Bonnie Moran jokes around with her sons Matthew, 13, Dylan, 10, and Ryan, 2, at he|Charles Mostoller1/2
Bonnie Moran jokes around with her sons Matthew, 13, Dylan, 10, and Ryan, 2, at he|Charles Mostoller
Bonnie Moran lifts her youngest son Ryan, 2, in the kitchen of her home in Mayfair|Charles Mostoller2/2
Bonnie Moran lifts her youngest son Ryan, 2, in the kitchen of her home in Mayfair|Charles Mostoller
If Bonnie Moran didn’t have her mother and the family house in Mayfair to fall back on, she might be homeless right now.
“I’d definitely be in a shelter right now, because I don’t have anyone else,” said the unemployed 31-year-old mother of three, who struggles with spinal bifida and lupus. “I keep going because I have to. I’ve got kids. I never thought I’d have kids, but I do. I’m lucky.”
In recent months, Moran, who typically lives off $910 a month in a combination of Social Security and food stamp payments, has had an unusually bad run of luck.
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On Halloween night, she was beaten and robbed at Cottman and Frankford avenues, a crime that attracted some media attention.
Moran said she and a friend were singled out by a group of 17 attackers who thought they were gay.
“If they hit me in the spine, I’d be crippled,” she said. “I could have been in a wheelchair for the rest of my life.”
A male friend sustained serious injuries while fighting off the attackers, but not before Moran had her wallet stolen, as well heirloom jewelry items from her great-grandparents. All she managed to keep was their wedding band, she said.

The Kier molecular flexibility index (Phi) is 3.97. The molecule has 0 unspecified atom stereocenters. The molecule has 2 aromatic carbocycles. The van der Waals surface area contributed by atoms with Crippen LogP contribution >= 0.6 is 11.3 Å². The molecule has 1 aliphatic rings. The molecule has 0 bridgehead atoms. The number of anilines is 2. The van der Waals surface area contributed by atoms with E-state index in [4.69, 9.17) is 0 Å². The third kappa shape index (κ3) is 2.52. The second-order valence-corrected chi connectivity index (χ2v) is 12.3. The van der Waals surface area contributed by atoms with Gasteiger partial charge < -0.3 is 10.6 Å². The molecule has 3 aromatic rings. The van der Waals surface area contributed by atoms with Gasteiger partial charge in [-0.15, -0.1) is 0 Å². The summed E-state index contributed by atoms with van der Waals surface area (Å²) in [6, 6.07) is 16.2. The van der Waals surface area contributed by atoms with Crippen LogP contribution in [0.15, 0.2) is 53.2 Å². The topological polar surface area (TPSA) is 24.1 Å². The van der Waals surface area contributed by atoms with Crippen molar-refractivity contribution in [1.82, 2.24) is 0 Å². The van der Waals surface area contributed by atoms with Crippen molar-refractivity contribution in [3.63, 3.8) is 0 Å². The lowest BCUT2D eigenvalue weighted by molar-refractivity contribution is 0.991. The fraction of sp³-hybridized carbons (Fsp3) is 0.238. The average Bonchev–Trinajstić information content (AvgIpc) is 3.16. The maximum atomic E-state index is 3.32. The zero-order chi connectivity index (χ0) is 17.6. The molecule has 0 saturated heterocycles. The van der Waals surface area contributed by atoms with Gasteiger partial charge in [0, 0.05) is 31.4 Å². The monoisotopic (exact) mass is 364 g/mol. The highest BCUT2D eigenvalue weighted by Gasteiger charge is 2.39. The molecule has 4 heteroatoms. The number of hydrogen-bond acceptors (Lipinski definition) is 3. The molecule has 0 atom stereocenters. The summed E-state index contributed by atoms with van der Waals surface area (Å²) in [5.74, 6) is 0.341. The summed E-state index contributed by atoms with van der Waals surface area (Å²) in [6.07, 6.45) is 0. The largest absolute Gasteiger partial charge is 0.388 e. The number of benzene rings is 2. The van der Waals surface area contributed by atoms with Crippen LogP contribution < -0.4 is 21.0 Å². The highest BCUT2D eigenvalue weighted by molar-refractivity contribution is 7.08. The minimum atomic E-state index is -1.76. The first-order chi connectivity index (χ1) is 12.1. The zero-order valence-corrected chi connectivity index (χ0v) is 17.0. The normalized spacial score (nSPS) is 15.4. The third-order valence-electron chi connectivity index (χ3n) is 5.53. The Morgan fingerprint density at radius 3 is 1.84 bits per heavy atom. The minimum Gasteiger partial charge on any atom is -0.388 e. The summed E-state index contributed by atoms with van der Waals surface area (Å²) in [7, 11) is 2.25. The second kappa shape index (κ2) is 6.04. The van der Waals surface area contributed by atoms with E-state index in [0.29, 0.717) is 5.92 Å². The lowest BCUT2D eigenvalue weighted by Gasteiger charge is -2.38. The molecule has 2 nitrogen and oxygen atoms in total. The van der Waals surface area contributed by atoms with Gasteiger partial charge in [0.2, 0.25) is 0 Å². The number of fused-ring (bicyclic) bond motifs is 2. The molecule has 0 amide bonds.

“That’s something that you keep in your family for the rest of your life. To have it ripped away from you ... it’s like taking a piece of your heart,” Moran said. “All I want for Christmas is my Nan’s jewelry back. But I’ll never see it again.”
Also lost was Moran’s prepaid ATM card worth $400, she said, and $325 in gift cards that she was keeping in the wallet.
“Everything I scrimped and saved,” was how Moran described it.
A criminal case is pending against suspects in the assault and robbery.
“I got jumped 15 blocks from here,” she said at her Mayfair home. “I used to feel safe walking my son up and down this alleyway behind my house at night, but not anymore.”
Moran has recovered from the injuries she sustained, but economically the robbery made life much harder.
“After all my expenses, my remaining income is just $27,” she said. “As of now I have a present for each child. That’s it.”
Moran said she has held odd jobs, but does not work currently. Two years ago, she moved home with her mother.
Her ex-husband helps cover expenses for the two oldest boys, she said, but the youngest son’s father, who lives with Moran, was recently injured during a fall and has been unable to find work.
Caring for the boys, ages 13, 10 and 2, is hard, Moran said. Her oldest son is autistic, and she pays $100 a month for a tutor for him, she said. Her youngest is also autistic, can only speak about a dozen words, and has “major behavioral issues.”
But despite these day-to-day problems, Moran is optimistic that the future will be brighter.
“I already told them, ‘Look, Christmas isn’t gonna be Christmas, this year,’” she said of her son. “My boy told me, ‘Mom, I already have the greatest present ever. And it’s you.”
Bonnie and more than 90 other families around Philadelphia are asking for help through Adopt a Family, a holiday charity to get gifts to families in need, run by ABC Men, Inc.
Visit abcmen.org to learn how to sponsor a family.